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The WIBC News Special “Walkout: When the Democrats Left Indiana” premieres Thursday at 7 p.m.

STATE HOUSE–Ten years ago your state Democratic lawmakers in the Indiana House, staged a walkout. They left the state for nearly six weeks to protest a right to work bill, and lived for nearly six weeks at a motel in Urbana, Illinois.

“Walkouts in general are used by the labor force as a symbol of solidarity,” said state Rep. Maureen Bauer. She’s the daughter of former Democratic leader in the Indiana House Pat Bauer, who led the walkout. “It couldn’t have been a more symbolic gesture on this topic of right to work or right to work for less.”

Bauer (the father) knew that Democrats no longer had the majority in the state legislature, and that Republicans were planning on passing a right to work bill, which would limit the power of unions in the state, and which would mean people no longer had to join unions to work in certain trades.

“When I came to the conclusion after several years that this was an important step to take, I tried to be really transparent about that,” said former governor Mitch Daniels, now the president of Purdue University.

Daniels had not traditionally supported a right to work law in Indiana, until he realized that even though the state was competing well for new jobs, there were some companies that never considered locating here because of a lack of a right to work law.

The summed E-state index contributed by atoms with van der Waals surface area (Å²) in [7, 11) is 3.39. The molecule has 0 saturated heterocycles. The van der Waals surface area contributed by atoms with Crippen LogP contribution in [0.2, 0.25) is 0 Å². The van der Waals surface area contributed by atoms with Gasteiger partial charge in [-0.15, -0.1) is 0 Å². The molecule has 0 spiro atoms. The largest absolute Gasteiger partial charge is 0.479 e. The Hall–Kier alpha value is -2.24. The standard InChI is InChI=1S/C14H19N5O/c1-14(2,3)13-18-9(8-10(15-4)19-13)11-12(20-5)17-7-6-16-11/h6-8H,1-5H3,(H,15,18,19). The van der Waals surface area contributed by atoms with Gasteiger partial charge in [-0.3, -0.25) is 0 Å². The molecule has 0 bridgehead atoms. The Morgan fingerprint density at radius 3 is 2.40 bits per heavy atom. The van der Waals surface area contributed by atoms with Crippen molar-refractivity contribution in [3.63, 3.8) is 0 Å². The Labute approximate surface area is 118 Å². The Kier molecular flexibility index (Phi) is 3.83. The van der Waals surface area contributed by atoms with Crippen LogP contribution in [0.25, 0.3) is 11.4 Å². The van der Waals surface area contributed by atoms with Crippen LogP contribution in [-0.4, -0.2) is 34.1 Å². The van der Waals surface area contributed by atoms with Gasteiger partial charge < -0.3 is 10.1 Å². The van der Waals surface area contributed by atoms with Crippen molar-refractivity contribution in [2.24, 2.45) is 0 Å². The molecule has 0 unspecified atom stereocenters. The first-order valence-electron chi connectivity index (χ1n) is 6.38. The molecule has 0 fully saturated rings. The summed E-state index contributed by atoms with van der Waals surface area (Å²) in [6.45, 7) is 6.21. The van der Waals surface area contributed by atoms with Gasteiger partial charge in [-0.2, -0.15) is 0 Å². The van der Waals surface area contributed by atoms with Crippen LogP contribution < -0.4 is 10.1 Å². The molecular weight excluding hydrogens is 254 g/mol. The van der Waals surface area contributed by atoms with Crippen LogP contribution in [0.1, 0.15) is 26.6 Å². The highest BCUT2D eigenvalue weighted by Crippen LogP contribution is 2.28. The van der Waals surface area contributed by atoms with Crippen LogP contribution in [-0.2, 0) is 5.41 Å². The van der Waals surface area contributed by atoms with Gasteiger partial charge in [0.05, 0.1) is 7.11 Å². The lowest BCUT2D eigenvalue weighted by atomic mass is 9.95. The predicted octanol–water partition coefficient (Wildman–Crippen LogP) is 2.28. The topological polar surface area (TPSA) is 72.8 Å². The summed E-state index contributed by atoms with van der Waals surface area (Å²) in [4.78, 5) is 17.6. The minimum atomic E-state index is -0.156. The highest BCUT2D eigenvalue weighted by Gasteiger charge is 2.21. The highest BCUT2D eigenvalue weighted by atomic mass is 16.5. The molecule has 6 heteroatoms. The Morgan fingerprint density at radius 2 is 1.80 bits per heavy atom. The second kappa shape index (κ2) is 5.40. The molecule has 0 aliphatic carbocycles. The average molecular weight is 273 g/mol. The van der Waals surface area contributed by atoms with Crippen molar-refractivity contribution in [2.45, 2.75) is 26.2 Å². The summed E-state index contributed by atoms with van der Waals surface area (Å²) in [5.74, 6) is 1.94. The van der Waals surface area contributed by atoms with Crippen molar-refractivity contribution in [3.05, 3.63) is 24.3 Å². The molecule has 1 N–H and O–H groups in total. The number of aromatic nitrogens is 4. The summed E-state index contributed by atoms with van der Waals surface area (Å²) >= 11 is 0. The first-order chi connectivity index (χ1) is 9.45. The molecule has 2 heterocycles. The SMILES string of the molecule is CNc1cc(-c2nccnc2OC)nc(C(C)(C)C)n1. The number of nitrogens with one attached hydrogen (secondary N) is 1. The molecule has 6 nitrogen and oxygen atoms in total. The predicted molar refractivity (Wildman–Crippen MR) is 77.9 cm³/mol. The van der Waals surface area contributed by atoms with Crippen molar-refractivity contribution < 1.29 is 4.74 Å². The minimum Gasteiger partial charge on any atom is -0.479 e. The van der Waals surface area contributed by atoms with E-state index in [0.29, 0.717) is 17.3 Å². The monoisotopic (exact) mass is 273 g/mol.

“I always though the important thing was the jobs it would bring to Indiana,” said state Rep. Jerry Torr, who co-wrote the 2011 Right to Work Bill.

Torr said he believes he was right about the jobs.

“But, what resonated more with the average voter was the freedom of the individual worker to decide whether or not they wanted to be associated with the union,” he said.

Democrats, led by Bauer, believed right to work would drive down wages. They also objected to two education bills: one that expanded charter schools and the other than started a voucher program for students to attend any school they wanted, with state money.

On Feb. 22, 2011, when it became apparent that that year’s Right to Work Bill would advance, the Democrats left Indiana to keep the legislature from being able to legally take up any votes.

When asked if the walkout may have been a power play between Daniels and Bauer, Andy Downs, director of the Mike Downs Center for Indiana Politics, says maybe.

“We’re talking about two very strong individuals who were not known for backing down,” he said. “And, as far as Pat Bauer is concerned, this was the one, big hammer he had.”

The walkout would last nearly six weeks.

NOTE: Legislators in Indiana are paid for their work at the beginning of the session. They are then paid per diem through the session. Some of the per diem pay was returned. Legislators who did not show up were also fined about $1,250.